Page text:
Did you know these animals in Ghana are going extinct?

Animals Dleo.png These animals have been listed on the IUCN'S Red list of threatened animals

Sat, 27 Mar 2021 Source: www.ghanaweb.com

The existence of animals all over the world have over the years come under threats as a result of human activities and climate change.

Over time, animals such as the panda and elephants have been widely marked as endangered.

Most of these animals have been marked by the International Union for Conservation of Nature as threatened species on its Red List.

In Ghana, some of the animals which have been tagged as endangered are barely known by people.

Here are a few of such animals:

African White-bellied pangolin:

Pangolins are sometimes known as scaly anteaters. There are various species of this mammal but the most common found in Ghana are the Tree or African white-bellied pangolins, the Giant ground pangolin and the long-tailed or black-bellied pangolin.

Of these, the African white-bellied pangolins are the most endangered in the country. It has its scientific name as Phataginus tricuspis. They are small, with first forelimb claws, larger eyes, irregular arrangement of scales, the length of tail which is prehensile (capable of grasping) and they have hair on the lower sections of forelimbs.

Though these mammals are globally trafficked for their unique scales which are believed to have medicinal properties, they are mostly hunted in Ghana by bush meat eaters.

According to Ghana Rocha, the pangolins have become the most trafficked and illegally hunted mammal in the world because of the high demand for them.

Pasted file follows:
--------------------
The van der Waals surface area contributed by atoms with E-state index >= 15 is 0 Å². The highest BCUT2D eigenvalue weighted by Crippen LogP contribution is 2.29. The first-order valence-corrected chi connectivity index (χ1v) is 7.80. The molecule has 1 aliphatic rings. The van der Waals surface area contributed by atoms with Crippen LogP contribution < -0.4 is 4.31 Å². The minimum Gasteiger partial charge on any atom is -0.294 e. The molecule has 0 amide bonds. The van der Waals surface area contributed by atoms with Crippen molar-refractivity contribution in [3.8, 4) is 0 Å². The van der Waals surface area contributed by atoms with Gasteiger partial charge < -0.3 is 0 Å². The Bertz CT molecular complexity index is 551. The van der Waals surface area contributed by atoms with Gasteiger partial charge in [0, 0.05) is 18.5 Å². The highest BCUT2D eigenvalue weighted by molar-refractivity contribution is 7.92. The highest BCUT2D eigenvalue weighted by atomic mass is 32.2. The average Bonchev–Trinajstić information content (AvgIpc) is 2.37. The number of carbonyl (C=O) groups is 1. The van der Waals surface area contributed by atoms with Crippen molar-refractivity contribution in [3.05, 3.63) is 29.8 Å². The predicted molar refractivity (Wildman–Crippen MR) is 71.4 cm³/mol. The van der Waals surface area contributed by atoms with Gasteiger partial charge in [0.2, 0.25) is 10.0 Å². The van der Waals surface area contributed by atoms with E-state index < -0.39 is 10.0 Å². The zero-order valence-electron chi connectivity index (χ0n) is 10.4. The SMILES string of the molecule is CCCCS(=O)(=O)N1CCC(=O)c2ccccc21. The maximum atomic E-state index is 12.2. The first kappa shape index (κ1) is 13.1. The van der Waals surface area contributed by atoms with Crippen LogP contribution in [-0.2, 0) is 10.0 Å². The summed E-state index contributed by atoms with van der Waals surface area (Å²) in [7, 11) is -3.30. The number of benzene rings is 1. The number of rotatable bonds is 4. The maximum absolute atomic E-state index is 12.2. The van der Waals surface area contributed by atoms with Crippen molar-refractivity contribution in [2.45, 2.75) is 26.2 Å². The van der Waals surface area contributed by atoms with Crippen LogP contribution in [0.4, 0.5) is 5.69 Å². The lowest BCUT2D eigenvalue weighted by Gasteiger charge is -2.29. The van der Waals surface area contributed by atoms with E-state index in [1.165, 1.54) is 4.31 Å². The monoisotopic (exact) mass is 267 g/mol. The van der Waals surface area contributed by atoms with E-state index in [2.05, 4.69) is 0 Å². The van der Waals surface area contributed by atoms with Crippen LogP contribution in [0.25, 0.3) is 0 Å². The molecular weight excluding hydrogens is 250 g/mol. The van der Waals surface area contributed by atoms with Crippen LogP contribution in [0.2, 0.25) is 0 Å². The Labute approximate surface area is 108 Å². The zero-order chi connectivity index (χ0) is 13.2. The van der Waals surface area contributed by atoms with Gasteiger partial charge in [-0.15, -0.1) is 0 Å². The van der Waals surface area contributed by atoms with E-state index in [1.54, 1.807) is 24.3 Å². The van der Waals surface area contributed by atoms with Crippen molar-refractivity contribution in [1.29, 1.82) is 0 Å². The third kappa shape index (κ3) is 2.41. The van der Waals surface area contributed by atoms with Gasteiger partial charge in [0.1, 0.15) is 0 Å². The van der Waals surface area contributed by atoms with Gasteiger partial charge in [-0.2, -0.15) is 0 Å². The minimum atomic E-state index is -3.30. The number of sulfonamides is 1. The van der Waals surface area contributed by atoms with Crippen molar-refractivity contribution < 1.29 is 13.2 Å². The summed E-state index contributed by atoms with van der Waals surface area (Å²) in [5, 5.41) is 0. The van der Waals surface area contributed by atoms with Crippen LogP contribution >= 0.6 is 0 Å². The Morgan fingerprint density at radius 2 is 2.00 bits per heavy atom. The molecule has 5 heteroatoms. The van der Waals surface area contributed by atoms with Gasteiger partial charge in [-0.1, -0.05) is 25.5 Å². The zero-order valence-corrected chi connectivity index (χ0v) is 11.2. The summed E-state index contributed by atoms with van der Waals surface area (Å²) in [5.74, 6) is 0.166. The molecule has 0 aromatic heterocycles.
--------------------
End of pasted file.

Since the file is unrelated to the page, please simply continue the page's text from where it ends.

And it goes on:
Black-headed Rufous Warbler

This bird is also known as the black-capped rufous warbler. Aside Ghana, the bird is also endangered in neighbouring African countries including Ivory Coast, Guinea, Liberia and Seirra Leone.

They live in dense secondary vegetation bordering small creeks and rivers in various forest types including subtropical or tropical moist lowland forests or swamplands.

The Black-headed Rufous Warbler is declining as a result of habitat loss and lowland commercial logging activities.

Rufous fishing-owl

This is a large owl with dark eyes and has an indistinct pale cinnamon facial disc and underparts. The mantle and back are rufous (reddish-brown or brownish-red), with a white row of spots on the scapulars.

It lives in subtropical or tropical moist lowland forests, rivers, streams, swamps and marshes. It is threatened by habitat loss.

It usually eats fish including catfish and sometimes freshwater crabs.

Pohle’s Fruit Bat

These bats are also known as ‘tear-drop’ fruit bats because of the tear-like white spots found on both sides of their eyes, nose and on their upper lips.

Their fur is tinted and the wings are dark brown.

They live in lowland forests and feed on fruits and flowers. They are near threatened, are facing very high risk of extinction in the wild and are on the International Union for Conservation of Nature’s Red list of Threatened Species.

Photo Credit: (CC BY-NC), Jakob Fahr

Source: www.ghanaweb.com